Finance Minister needs divine intervention to activate the slackened economy and find requisite resources to finance his ‘rural-centric’ and path-breaking’ budget.
By Chattra Bahadur
An Analysis. UWB received this article in email.
Whereas the rest of the SPA (Seven Party Alliance) are jubilant of the victory over the ‘autocratic’ and ‘repressive’ royal regime, Finance Minister Ram Sharan Mahat must be burning midnight oil trying to figure the way out of the mess that he finds himself in. He had chosen easy way earlier and placed blame on the previous regime for the current economic mess by issuing ‘white paper’ on the condition of the Nepalese economy as soon as he became the finance minister. However, he may soon run out of options to pass the buck and absolve himself of any responsibility.
As reported in the media, Mahat has promised ‘rural-centric’ and ‘path-breaking’ budget for the fiscal year 2063/64. Unfortunately, as a finance minister, he cannot simply engage in weaving and selling pipe-dreams as others in the SPA usually do (perhaps, this is the reason why he has not been in public eye as frequently as others in the SPA are). And, before proposing a budget of aforementioned qualities, he has to resolve burgeoning evil: find resources. And, much to his dismay, his battle against this evil is becoming increasingly difficult.
Realizing the urgent need to find resources to maintain the country’s expenditure (such as development and regular expenditure, interest-costs on domestic and international loans, etc), the Finance Minister accompanied the Prime Minister on the visit to India after the changed political scenario in Nepal. His visit was imperative because internal-revenue generation in Nepal has been very low and there was no other immediate (and visible) way to generate/increase the same. The reasons for low tax collections are:
(a) non-compliance to tax rules and regulations by the majority of businessmen;
(b) collusion among businessmen, bureaucracy and politicians to evade taxes leading to high incidence of corruption; and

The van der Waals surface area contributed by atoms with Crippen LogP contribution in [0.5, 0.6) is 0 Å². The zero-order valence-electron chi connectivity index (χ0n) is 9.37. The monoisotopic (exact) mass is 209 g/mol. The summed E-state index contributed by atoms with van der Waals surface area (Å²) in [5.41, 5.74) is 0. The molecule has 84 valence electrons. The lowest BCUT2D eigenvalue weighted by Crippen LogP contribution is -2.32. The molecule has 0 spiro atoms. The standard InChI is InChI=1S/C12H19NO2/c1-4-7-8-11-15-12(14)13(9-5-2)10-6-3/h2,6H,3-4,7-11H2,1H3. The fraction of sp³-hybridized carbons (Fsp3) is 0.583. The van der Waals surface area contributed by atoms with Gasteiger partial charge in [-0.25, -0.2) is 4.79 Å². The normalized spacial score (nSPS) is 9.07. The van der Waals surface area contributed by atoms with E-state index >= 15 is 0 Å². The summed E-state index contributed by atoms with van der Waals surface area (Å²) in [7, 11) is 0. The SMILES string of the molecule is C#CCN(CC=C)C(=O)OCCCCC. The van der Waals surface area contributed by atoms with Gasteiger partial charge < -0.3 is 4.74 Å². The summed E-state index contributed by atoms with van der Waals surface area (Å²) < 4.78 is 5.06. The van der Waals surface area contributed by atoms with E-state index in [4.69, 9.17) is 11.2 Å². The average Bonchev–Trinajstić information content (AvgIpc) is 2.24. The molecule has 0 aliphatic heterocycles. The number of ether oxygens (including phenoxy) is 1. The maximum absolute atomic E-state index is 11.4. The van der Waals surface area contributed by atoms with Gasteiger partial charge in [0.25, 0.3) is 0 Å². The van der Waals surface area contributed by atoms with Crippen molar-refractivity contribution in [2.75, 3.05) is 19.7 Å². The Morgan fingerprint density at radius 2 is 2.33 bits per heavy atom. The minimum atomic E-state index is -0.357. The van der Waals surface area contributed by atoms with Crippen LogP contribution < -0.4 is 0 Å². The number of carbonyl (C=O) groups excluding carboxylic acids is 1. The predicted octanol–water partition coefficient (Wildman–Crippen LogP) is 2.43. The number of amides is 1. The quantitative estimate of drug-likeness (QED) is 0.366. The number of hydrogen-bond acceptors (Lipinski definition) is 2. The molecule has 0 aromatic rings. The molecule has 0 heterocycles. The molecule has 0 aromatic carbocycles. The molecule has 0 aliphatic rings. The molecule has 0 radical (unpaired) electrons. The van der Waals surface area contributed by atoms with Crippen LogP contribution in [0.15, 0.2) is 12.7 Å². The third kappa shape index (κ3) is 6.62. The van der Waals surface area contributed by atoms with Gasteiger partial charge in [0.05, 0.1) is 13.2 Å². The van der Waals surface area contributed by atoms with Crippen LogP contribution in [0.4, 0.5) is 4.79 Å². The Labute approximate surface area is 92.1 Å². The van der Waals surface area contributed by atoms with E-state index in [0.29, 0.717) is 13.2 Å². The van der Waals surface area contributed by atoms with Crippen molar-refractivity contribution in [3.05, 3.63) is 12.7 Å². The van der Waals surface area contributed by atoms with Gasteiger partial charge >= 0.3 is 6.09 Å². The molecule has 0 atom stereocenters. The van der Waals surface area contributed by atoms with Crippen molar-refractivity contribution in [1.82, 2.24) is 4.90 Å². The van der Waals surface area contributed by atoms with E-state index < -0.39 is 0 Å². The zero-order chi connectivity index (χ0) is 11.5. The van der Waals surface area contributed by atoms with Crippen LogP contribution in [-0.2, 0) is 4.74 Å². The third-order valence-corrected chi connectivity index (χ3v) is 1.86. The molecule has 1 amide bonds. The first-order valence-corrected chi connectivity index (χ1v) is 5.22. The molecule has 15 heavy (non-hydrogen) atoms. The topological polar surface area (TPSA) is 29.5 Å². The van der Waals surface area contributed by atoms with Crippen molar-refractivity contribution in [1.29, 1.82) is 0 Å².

(c) impractical/antiquated tax laws coupled with exploitative tax officials.
And internal-revenue generation (by the means of taxes), which was already low, worsened after the Maoists’ insurgency reached its peak in early 2000s. Due to unstable and violent political situation, the economic activities had plummeted: it is obvious that the amount of taxes collected cannot increase when there is overall decline in the level of economic activity.
On his visit to India, Finance Minister Mahat appealed for private capital investments in the Nepalese business sector stating ‘favorable’ investment climate and business ‘opportunity’ after the changed political situation in Nepal. He also negotiated Indian ‘economic package’ deal for Nepal. On his return, in an interview, he expressed his happiness and satisfaction with India’s ‘positive’ response to the changed political environment, ‘deeply’ sympathetic toward her economic needs, ‘well intentioned’ generosity and ‘strong’ level of commitment for Nepal’s overall economic development.
At the same time, foreign donor governments, and bi-lateral and multi-lateral donor agencies also expressed their intention to resume suspended aid-programs and proposed fresh commitments for the overall economic development of Nepal with the change in the political situation in Nepal. And, it is well known that there is heavy reliance on the foreign-aid and grants to balance the budgetary deficit (resulting from inadequate internal-revenue generation but higher expenditure). The resumption of suspended aid-programs and fresh commitments do offer hope; however, Nepal has extremely poor record in utilization of the aid-money (larger portion of aid-money remains unutilized and is usually ‘frozen’). In addition, the aid-programs include statutory conditions to be fulfilled before one can ‘qualify’ to use that amount for the development purposes.